Being willing to give in, in spite of the rightness of your position, i.e. quitting while you're ahead or even while THEY'RE ahead may save you from physically getting into it. Sometimes... ok, LOTS of times people just want to win without raising a finger this is deep down inside while outside they're big macho guys, because everyone I honestly believe is terrified of getting hurt... deep down inside they are. So biting a bullet and letting the other guy win and think you're a big wimp/coward/p****/whatever! will keep you from getting into a physical altercation. YOU just have to learn to deal with it and find the bright side that you won't be questioned by police for putting the guy in the hospital thanks to your years of MA training.
    Are you like Marty McFly from "Back To The Future" ? Can't stand being called "chicken!" ?? Get over it... if you know the truth of yourself then you know that you are the better person no matter WHAT they say.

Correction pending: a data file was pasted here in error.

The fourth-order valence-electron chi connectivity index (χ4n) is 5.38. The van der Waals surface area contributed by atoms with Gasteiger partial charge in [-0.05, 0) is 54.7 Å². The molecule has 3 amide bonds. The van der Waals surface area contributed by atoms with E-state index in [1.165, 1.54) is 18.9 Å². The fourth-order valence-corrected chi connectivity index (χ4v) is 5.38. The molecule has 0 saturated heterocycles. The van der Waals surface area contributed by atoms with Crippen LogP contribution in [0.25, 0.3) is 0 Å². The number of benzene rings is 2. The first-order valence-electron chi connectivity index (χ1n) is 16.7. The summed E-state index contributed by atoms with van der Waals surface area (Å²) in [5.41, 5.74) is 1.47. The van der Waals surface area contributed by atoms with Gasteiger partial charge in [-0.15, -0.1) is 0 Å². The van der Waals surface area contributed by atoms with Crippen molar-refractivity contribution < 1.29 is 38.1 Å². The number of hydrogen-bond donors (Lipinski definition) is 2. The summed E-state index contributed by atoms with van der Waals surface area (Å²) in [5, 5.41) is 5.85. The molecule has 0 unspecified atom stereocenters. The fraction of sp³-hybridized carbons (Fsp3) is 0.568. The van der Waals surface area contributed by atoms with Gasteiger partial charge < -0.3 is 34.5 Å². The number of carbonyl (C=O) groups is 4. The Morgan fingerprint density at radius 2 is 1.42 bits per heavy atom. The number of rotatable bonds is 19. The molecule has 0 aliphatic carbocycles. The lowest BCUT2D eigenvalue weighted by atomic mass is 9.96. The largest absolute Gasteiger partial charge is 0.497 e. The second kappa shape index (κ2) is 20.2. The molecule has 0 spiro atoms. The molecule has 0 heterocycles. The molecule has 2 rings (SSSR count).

I learned how to fight so I wouldn't have to. I also learned how to THINK and be aware. I learned how to NOT get myself into situations where I may have to fight. I learned the fine art of being passive-aggressive in order to defuse a potentially volatile situation. I learned how to assert myself to intimidate or reason with someone to avoid a fight. I learned how to NOT get on the bad side of people. I learned how to THINK before I speak and remain calm no matter how many buttons the s.o.b. is pushing. I learned to be confident in my (MA) abilities and let it show by standing up to whomever is trying to antagonize or intimidate me. I learned how to know when to admit that I'm wrong even though I might NOT be ... if it will make the other happy and go away. I learned that I will get over it.